#PCGCares: Raleigh office continues relationship with the IFFS

For the second straight year, staff from the Raleigh Office spent an afternoon volunteering at the Inter-Faith Food Shuttle's (IFFS) Tryon Road Teaching Farm. On May 12, PCG volunteers from Education, Health and Human Services (HS) assisted with soil preparation, weeding, harvesting eggs, and feeding livestock on the farm. Tryon Road Teaching Farm provides a unique opportunity to learn about sustainable agriculture; and, in conjunction with IFFS' other programs, the farm supports 10 surrounding counties and assists in feeding more than 50,000 adults and children each month. [More]

#PCGCares: Columbus office races for the cure

On Saturday, May 14, Health staff from PCG's Columbus office participated in the Susan G. Komen Race for the Cure. Poor weather conditions--cold temperatures, blustery wind, and pouring rain--weren't enough to deter the brave PCG volunteers who arrived at the Survivor Palooza at 6:00AM to set up, greet survivors and their guests, hand out snacks and provide information about race day activities. At one point, two volunteers literally held on to the tent poles to keep the tent from blowing away! Collectively, the Ohio office raised nearly $1,000 for the Race for the Cure and PCG has graciously agreed to match up to $1,000. [More]

HHS finalizes ACA non-discrimination rules

On May 18, 2016, the U.S. Department of Health and Human Services (HHS), Office for Civil Rights (OCR), finalized rules in the Federal Register on non-discrimination under federally-funded health care programs and activities. The final rules implement section 1557 of the Affordable Care Act (ACA), which broadly prohibits discrimination based on race, color, national origin, sex, age, or disability, in order to advance health care equity and reduce health care disparities. The final rules reflect OCR’s evaluation of 24,875 public comments on proposed rules that were published on September 8, 2015. [More]

PCG provides program validation for innovative pay-for-success program aimed at reducing recidivism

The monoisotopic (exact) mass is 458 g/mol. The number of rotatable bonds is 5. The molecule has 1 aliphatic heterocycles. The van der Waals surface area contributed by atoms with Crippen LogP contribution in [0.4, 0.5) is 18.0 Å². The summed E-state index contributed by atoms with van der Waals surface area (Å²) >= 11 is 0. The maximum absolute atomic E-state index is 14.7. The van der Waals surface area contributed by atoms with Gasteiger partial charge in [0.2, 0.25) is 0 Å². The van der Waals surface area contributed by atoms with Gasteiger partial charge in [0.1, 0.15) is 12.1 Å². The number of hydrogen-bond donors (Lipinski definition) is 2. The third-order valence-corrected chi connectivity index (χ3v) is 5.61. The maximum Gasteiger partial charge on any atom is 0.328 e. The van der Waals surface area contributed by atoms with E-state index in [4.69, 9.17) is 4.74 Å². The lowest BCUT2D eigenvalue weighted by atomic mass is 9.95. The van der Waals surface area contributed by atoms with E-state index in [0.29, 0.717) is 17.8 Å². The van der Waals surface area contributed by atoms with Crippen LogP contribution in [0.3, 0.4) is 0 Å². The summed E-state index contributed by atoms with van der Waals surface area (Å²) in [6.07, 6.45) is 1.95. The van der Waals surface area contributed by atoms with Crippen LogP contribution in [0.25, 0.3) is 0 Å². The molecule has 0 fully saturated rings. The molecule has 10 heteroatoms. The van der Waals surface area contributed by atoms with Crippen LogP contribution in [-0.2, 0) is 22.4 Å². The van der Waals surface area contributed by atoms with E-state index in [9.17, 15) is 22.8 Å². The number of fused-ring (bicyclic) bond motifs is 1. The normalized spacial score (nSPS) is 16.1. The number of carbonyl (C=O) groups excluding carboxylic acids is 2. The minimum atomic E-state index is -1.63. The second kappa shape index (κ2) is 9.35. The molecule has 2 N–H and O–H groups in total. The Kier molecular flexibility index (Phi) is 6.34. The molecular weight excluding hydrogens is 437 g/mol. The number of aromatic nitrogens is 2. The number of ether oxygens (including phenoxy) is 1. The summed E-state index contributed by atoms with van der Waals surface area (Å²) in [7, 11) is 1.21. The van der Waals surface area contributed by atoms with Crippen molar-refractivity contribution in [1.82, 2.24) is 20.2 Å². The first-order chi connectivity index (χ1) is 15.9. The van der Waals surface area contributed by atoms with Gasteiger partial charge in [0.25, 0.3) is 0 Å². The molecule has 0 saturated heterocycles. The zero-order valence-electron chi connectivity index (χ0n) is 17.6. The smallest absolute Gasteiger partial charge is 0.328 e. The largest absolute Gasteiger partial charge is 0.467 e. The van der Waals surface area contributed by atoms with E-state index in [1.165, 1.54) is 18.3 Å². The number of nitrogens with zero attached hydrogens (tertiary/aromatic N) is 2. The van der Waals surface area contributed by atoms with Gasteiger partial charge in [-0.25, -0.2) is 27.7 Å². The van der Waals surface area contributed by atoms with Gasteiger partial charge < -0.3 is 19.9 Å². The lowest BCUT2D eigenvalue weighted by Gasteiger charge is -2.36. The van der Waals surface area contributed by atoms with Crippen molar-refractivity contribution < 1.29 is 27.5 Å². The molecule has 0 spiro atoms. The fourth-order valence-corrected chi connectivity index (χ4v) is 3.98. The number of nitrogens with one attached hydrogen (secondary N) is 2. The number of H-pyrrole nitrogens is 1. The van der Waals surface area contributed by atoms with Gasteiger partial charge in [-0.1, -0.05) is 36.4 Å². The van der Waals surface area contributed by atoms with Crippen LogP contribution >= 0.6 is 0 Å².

In 2012, the Commonwealth of Massachusetts launched a pay-for-success program aimed at reducing recidivism among juvenile and adult offenders while improving the lives of hundreds of high-risk young men, saving taxpayer dollars, and strengthening communities. Referred to as the Massachusetts Juvenile Justice Pay for Success Project, this program was the third large-scale implementation of a pay-for-success model according to a Harvard Business School (HBS) case study entitled, “Massachusetts Pay for Success Contracts: Reducing Juvenile and Young Adult Recidivism.” [More]

Supreme Court returns ACA contraceptive cases to lower courts in hope of compromise resolution

In an opinion issued on May 16, 2016, the U.S. Supreme Court remanded to the lower courts challenges by a number of nonprofit religious organizations to the contraceptive coverage requirement contained in the Affordable Care Act (ACA).

Without expressing any “view on the merits of the case,” the Supreme Court vacated and sent back the cases to the Courts of Appeal indicating the possibility of the parties reaching a compromise, based upon supplemental briefs that were ordered to be submitted. The action was viewed as an attempt to avoid a 4-4 split decision by the Supreme Court, which would result in different outcomes in different states. [More]

PCG Denver Bridging the Gap 30 for 30

Staff from PCG’s Denver office recently participated in “Career Week,” a weeklong event supporting the Mile High United Way’s (MHUW) “Bridging the Gap” program. MHUW’s event offered PCG participants one-on-one mentoring time with struggling teens aging out of foster care as they prepare for their first jobs. [More]

SME moderates important child welfare panel

On May 17, American Enterprise Institute (AEI) hosted a conference, “Preventing harm to children through predictive analytics,” focused on examining predictive analytics in child welfare. PCG Subject Matter Expert (SME) Judge James Payne (Human Services – Indianapolis) moderated the first of two panels during AEI’s conference. [More]

U.S. District Court Judge rules in favor of the House against Administration’s funding of subsidies under the ACA

On May 12, 2016, Federal District Court Judge Rosemary M. Collyer of the District of Columbia District ruled in favor of the House of Representatives in its challenge against the Obama administration’s funding of subsidies under the Affordable Care Act (ACA). Judge Collyer ruled that Congress had not provided specific authority for the U.S. Department of Health and Human Services (HHS) to fund the subsidies provided under section 1402 of the ACA, which are intended to assist low-income individuals to pay for insurance premiums for coverage acquired under the exchanges. [More]